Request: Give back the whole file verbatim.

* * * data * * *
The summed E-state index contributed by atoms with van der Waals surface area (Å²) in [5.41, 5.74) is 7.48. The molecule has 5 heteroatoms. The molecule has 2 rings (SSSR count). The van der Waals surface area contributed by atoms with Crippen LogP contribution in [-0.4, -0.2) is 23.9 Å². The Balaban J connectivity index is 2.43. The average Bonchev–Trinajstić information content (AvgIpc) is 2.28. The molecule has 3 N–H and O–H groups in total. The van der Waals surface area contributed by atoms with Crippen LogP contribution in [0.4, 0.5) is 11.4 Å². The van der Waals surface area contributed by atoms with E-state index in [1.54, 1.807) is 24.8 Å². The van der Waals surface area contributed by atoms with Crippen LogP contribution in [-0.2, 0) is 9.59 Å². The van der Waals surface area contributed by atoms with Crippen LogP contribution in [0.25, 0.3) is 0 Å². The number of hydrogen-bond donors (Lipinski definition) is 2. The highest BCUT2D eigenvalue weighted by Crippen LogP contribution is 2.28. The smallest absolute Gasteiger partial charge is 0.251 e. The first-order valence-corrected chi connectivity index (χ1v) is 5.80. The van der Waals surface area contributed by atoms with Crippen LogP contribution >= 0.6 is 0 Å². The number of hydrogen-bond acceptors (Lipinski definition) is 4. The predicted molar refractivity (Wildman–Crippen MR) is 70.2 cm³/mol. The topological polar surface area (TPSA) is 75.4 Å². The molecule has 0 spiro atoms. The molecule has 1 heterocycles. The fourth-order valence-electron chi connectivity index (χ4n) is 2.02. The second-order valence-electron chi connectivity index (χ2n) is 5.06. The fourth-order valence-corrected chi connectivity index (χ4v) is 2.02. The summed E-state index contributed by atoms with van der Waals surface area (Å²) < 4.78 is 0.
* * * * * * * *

The summed E-state index contributed by atoms with van der Waals surface area (Å²) in [5.41, 5.74) is 7.48. The molecule has 5 heteroatoms. The molecule has 2 rings (SSSR count). The van der Waals surface area contributed by atoms with Crippen LogP contribution in [-0.4, -0.2) is 23.9 Å². The Balaban J connectivity index is 2.43. The average Bonchev–Trinajstić information content (AvgIpc) is 2.28. The molecule has 3 N–H and O–H groups in total. The van der Waals surface area contributed by atoms with Crippen LogP contribution in [0.4, 0.5) is 11.4 Å². The van der Waals surface area contributed by atoms with E-state index in [1.54, 1.807) is 24.8 Å². The van der Waals surface area contributed by atoms with Crippen LogP contribution in [-0.2, 0) is 9.59 Å². The van der Waals surface area contributed by atoms with Crippen LogP contribution in [0.25, 0.3) is 0 Å². The number of hydrogen-bond donors (Lipinski definition) is 2. The highest BCUT2D eigenvalue weighted by Crippen LogP contribution is 2.28. The smallest absolute Gasteiger partial charge is 0.251 e. The first-order valence-corrected chi connectivity index (χ1v) is 5.80. The van der Waals surface area contributed by atoms with Crippen LogP contribution >= 0.6 is 0 Å². The number of hydrogen-bond acceptors (Lipinski definition) is 4. The predicted molar refractivity (Wildman–Crippen MR) is 70.2 cm³/mol. The topological polar surface area (TPSA) is 75.4 Å². The molecule has 0 spiro atoms. The molecule has 1 heterocycles. The fourth-order valence-electron chi connectivity index (χ4n) is 2.02. The second-order valence-electron chi connectivity index (χ2n) is 5.06. The fourth-order valence-corrected chi connectivity index (χ4v) is 2.02. The summed E-state index contributed by atoms with van der Waals surface area (Å²) < 4.78 is 0.